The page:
Those Damned Haunted Interviews... Jack Ketchum

Is Jack Ketchum, The Scariest Man in America? A rare interview by Tina Hall

Most readers who are familiar with his work, are likely well aware of a piece in Entertainment Weekly released during the time George W Bush was still in office in which Stephen King, when asked who was the scariest man in America, was quoted as saying, "probably Jack Ketchum".
No small praise, though well earned, it is without a doubt one of the highest compliments anyone could receive in his field. In 2011 he earned The World Horror Convention Grand Master Award for outstanding contribution to the horror genre. A knack for creating stories and a love of written word from a young age led up to what was to become a lifelong career. Ketchum was mentored by Robert Bloch (Psycho,) who in turn had been mentored by H.P. Lovecraft during his early days as a writer, and who remained a friend and supporter of Jack's until his death in 1994. In the earlier days of his career Ketchum sold a rather impressive amount of articles and short fiction under his original pen name, Jerzy Livingston, which he later changed to Jack Ketchum when he began writing novels. He worked with director Lucky McKee on his most recent work, the novel and the movie version of "The Woman."

As child with a rather rough way to go, do you think that the escapism found in books, music, film and the imagination in general fostered your creativity and helped shape you into who you are today? Do you enjoy having the chance to offer your readers the same bit of escapism that drew you into this field? 

Yes on both counts. And no. Escapism is great. But I think fiction should have an element of gravitas as well, it shouldn't just waste my time.

You claim T-Rex as your first monster. Why do you think dinosaurs are so appealing to most of the young? I know you have some very strong feelings on the theory of extinction. Is there anything you'd like to say about that?

The world of dinosaurs is an almost unimaginable world. Only kids, who are still discovering their world, have minds open enough to give it a really good shot.

You also credit Elvis with giving you your first taste of the freedom of rebellion and a sense of identity. How did the idea that if he could get out you could too influence your life from that point on? Do you remember what you thought the very first time you discovered his music?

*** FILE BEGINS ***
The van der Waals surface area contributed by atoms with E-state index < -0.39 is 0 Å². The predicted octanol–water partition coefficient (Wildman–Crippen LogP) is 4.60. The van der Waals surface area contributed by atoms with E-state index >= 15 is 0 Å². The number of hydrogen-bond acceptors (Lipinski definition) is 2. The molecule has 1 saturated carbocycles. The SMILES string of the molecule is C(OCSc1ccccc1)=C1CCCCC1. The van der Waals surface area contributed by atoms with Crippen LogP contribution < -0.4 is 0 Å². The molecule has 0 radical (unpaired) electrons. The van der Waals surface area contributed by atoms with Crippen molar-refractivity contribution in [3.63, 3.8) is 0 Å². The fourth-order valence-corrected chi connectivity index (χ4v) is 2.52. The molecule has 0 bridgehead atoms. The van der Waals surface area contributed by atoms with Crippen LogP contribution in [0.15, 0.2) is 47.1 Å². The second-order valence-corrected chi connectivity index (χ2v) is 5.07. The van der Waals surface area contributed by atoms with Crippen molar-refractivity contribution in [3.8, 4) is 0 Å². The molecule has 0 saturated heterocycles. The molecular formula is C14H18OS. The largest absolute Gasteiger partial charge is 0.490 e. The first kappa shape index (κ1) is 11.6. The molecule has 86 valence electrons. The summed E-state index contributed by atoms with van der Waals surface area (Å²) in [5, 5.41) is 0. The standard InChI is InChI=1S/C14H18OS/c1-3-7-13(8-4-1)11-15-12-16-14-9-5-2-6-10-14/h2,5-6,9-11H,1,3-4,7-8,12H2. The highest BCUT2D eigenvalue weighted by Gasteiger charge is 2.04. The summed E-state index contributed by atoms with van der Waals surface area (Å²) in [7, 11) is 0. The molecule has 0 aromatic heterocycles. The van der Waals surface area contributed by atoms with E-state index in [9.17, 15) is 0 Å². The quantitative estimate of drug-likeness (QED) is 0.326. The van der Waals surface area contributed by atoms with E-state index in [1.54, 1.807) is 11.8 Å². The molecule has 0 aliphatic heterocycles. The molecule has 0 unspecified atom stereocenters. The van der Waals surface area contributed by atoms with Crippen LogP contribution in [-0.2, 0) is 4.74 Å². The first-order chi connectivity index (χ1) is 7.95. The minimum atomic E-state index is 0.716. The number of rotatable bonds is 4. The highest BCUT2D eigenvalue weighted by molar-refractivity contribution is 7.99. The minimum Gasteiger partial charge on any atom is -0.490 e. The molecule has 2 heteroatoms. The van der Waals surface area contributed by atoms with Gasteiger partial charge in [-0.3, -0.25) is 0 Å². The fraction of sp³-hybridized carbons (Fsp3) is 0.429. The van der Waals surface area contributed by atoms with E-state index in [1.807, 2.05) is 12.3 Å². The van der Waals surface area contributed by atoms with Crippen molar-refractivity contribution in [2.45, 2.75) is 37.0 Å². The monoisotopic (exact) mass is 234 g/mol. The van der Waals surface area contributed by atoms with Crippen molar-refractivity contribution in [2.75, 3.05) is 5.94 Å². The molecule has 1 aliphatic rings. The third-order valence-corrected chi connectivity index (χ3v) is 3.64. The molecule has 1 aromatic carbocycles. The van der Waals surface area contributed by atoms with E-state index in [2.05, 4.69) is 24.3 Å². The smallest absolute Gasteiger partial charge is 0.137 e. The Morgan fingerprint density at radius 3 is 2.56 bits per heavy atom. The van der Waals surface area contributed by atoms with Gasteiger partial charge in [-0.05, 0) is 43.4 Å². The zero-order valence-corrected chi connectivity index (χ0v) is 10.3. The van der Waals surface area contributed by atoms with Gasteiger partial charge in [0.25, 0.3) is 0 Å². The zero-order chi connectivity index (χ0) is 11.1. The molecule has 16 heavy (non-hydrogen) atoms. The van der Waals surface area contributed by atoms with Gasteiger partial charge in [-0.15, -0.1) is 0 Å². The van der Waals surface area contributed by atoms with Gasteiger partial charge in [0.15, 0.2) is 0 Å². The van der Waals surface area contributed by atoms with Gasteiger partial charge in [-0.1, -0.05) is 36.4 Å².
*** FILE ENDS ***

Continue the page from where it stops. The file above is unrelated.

I'll quote Bob Dylan here. "When I first heard Elvis' voice I just knew that I wasn't going to work for anybody, and nobody was going to be my boss. Hearing him was like busting out of jail." I felt exactly the same. 

What was it like to be befriended by Robert Bloch? Do you think you would have accomplished all you have without his support? What was the most important thing you learned from you friendship with him? 

Many things. To apply ass to chair. To keep your sense of humour intact at all costs. To try to be generous to young writers. That loving books doesn't make you a woos (?)....all kinds of stuff. Bob was a wonderful man. 

How have things changed most for you since you first started your career? How have you changed most as person? 

Well, I'm making a decent living at it for one thing. I'm more confident that that will continue. How have I changed as a person? I'm generally happier, less angry with the world, more accepting. On the downside, when I was twenty I didn't have to worry about throwing my back out.

Do you find written word has held a certain comfort during the trying times of your life?

Sure. Another quote, this time from Jean-Claude Lauzon. "I don't try to remember what happens in a book. All I ask of a book is to give me energy and courage, to tell me that there is more of life than I can take in, to remind me of the need to act."

She Wakes was your only novel to deal with the supernatural. Why was that?

Greece has a huge spirit, a wonderful sense of the spirit. You could sense ghosts and grandeur there. I wanted to write a kind of Gothic love-letter to what I felt there.

Do you yourself believe in any supernatural elements?

Not really. But I don't entirely disbelieve either. I think there might be something to pantheism. And nothing whatever to organised religion.

Were you honoured to receive a Grand Masters Award from The World Horror Convention? Did you ever imagine when you started writing it would lead you were it has?

Of course I was honoured -- these are my peers, the best kind of appreciation a writer can get. But no, I never imagined awards. It was always enough for me just to write the stories.

To find out more about Jack Ketchum visit, Photos by Steve Thornton, for 
Photography (c) Steve Thornton.